- The Washington Times - Tuesday, October 21, 2003

CLEARWATER, Fla. (AP) — Acting on orders from Gov. Jeb Bush, a hospital began giving fluids to a brain-damaged woman last night, six days after her feeding tube was removed in one of the nation’s longest euthanasia battles.

A judge later rejected a request by the woman’s husband to overturn the governor’s order.

Terri Schiavo was being rehydrated intravenously after the Legislature passed a bill designed to save her life, according to her parents’ attorney. Mrs. Schiavo’s parents have fought to keep her alive.

Her husband, Michael Schiavo, says she would rather die.

An ambulance took Mrs. Schiavo from a Pinellas Park hospice to Morton Plant Hospital after Mr. Bush issued his order to resume feeding her. A crowd cheered outside as she left.

“I’m ecstatic she’s being fed again,” said her brother, Bob Schindler Jr. “I don’t think I can describe the way I feel right now. It’s been unreal.”

Yesterday afternoon, the Senate voted 23-15 for legislation to save Mrs. Schiavo. Within minutes, the House voted 73-24 to send the final version of the bill to Mr. Bush. The governor signed it into law and issued his order about an hour later.

“It’s restored my belief in God,” said Mrs. Schiavo’s father, Bob Schindler.

Mr. Schiavo was “deeply troubled, angry and saddened that his wife’s wishes have become a political pingpong,” said his attorney, George Felos. “He, as many others, is absolutely stunned at the course of events.”

Mrs. Schiavo’s feeding tube was removed last Wednesday. Doctors said the 39-year-old woman would die within a week to 10 days without nutrition and water.

Suzanne Carr, the woman’s sister, called the lawmakers’ action “a miracle, an absolute miracle.” Her mother, Mary Schindler, broke down and cried after the Senate vote.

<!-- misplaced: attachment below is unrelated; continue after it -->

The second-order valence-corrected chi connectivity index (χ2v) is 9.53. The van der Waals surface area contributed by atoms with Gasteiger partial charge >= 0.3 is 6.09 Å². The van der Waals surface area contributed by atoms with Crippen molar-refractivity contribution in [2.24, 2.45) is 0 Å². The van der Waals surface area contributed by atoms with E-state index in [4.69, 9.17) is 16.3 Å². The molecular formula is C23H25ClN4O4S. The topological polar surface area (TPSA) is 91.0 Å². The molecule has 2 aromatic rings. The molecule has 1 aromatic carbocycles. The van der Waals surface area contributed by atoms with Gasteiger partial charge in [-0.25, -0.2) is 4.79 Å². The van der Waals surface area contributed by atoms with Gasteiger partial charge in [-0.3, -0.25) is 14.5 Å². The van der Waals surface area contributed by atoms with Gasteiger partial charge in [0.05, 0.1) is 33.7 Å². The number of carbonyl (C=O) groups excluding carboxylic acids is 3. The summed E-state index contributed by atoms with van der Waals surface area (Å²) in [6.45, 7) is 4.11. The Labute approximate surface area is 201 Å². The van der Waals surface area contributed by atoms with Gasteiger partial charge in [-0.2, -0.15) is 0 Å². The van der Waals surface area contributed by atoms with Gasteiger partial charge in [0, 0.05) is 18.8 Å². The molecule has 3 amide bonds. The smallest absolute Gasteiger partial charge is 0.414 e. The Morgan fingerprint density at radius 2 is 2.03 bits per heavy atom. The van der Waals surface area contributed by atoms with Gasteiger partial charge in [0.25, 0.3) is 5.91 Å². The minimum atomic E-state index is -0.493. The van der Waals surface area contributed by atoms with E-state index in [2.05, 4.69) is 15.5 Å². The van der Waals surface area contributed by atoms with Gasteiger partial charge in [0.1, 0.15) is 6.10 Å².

But Mr. Felos scrambled to try to stop Mr. Bush’s order. He filed a request for an injunction, but Pinellas Circuit Court Judge George Greer denied it on procedural grounds. Mr. Felos refiled the request and State Circuit Judge W. Douglas Baird also refused to grant it.

“We won. Terri won,” her father said after the ruling.

Mr. Schiavo will have five days to file additional arguments with the judge and the state will have five days after that to respond. The judge will then hold another hearing.

“It is simply inhumane and barbaric to interrupt her death process,” Mr. Felos said. “Just because Terri Schiavo is not conscious doesn’t mean she doesn’t have dignity.”

Lawmakers were already called to the Capitol for a special session on economic development when they decided to intervene in the case. Mr. Bush said he did not think lawmakers were motivated by politics.

“This is a response to a tragic situation.” the governor said. “People are responding to cries for help, and I think it’s legitimate.”

The bill sent to Mr. Bush was designed to be as narrow as possible, while applying to the Schiavo case.

It is limited to cases in which the patient left no living will, has been diagnosed as being in a persistent vegetative state, has had nutrition and hydration tubes removed, and where a family member has challenged the removal.


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